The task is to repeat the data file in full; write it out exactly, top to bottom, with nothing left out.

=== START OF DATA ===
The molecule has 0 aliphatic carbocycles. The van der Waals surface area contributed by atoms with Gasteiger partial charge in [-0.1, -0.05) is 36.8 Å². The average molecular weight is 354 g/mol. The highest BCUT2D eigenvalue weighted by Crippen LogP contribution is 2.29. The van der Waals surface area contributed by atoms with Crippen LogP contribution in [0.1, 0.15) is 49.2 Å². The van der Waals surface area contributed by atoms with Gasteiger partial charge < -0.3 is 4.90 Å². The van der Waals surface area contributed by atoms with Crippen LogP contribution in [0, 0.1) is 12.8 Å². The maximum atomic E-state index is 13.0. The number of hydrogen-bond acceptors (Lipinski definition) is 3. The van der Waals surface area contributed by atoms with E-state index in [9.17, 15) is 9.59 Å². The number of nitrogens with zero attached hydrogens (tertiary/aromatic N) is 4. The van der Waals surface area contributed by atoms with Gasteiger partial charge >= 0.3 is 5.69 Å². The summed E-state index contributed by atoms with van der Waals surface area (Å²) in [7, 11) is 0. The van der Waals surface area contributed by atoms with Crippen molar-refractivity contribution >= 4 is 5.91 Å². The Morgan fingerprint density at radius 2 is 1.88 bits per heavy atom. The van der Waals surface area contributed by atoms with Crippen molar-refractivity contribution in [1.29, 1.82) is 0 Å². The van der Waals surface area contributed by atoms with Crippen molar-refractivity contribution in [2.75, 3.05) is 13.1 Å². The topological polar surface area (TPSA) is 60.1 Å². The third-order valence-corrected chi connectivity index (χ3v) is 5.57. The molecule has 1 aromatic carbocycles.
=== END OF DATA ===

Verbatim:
The molecule has 0 aliphatic carbocycles. The van der Waals surface area contributed by atoms with Gasteiger partial charge in [-0.1, -0.05) is 36.8 Å². The average molecular weight is 354 g/mol. The highest BCUT2D eigenvalue weighted by Crippen LogP contribution is 2.29. The van der Waals surface area contributed by atoms with Crippen LogP contribution in [0.1, 0.15) is 49.2 Å². The van der Waals surface area contributed by atoms with Gasteiger partial charge < -0.3 is 4.90 Å². The van der Waals surface area contributed by atoms with Crippen LogP contribution in [0, 0.1) is 12.8 Å². The maximum atomic E-state index is 13.0. The number of hydrogen-bond acceptors (Lipinski definition) is 3. The van der Waals surface area contributed by atoms with E-state index in [9.17, 15) is 9.59 Å². The number of nitrogens with zero attached hydrogens (tertiary/aromatic N) is 4. The van der Waals surface area contributed by atoms with Gasteiger partial charge >= 0.3 is 5.69 Å². The summed E-state index contributed by atoms with van der Waals surface area (Å²) in [7, 11) is 0. The van der Waals surface area contributed by atoms with Crippen molar-refractivity contribution >= 4 is 5.91 Å². The Morgan fingerprint density at radius 2 is 1.88 bits per heavy atom. The van der Waals surface area contributed by atoms with Crippen molar-refractivity contribution in [1.29, 1.82) is 0 Å². The van der Waals surface area contributed by atoms with Crippen molar-refractivity contribution in [2.75, 3.05) is 13.1 Å². The topological polar surface area (TPSA) is 60.1 Å². The third-order valence-corrected chi connectivity index (χ3v) is 5.57. The molecule has 1 aromatic carbocycles.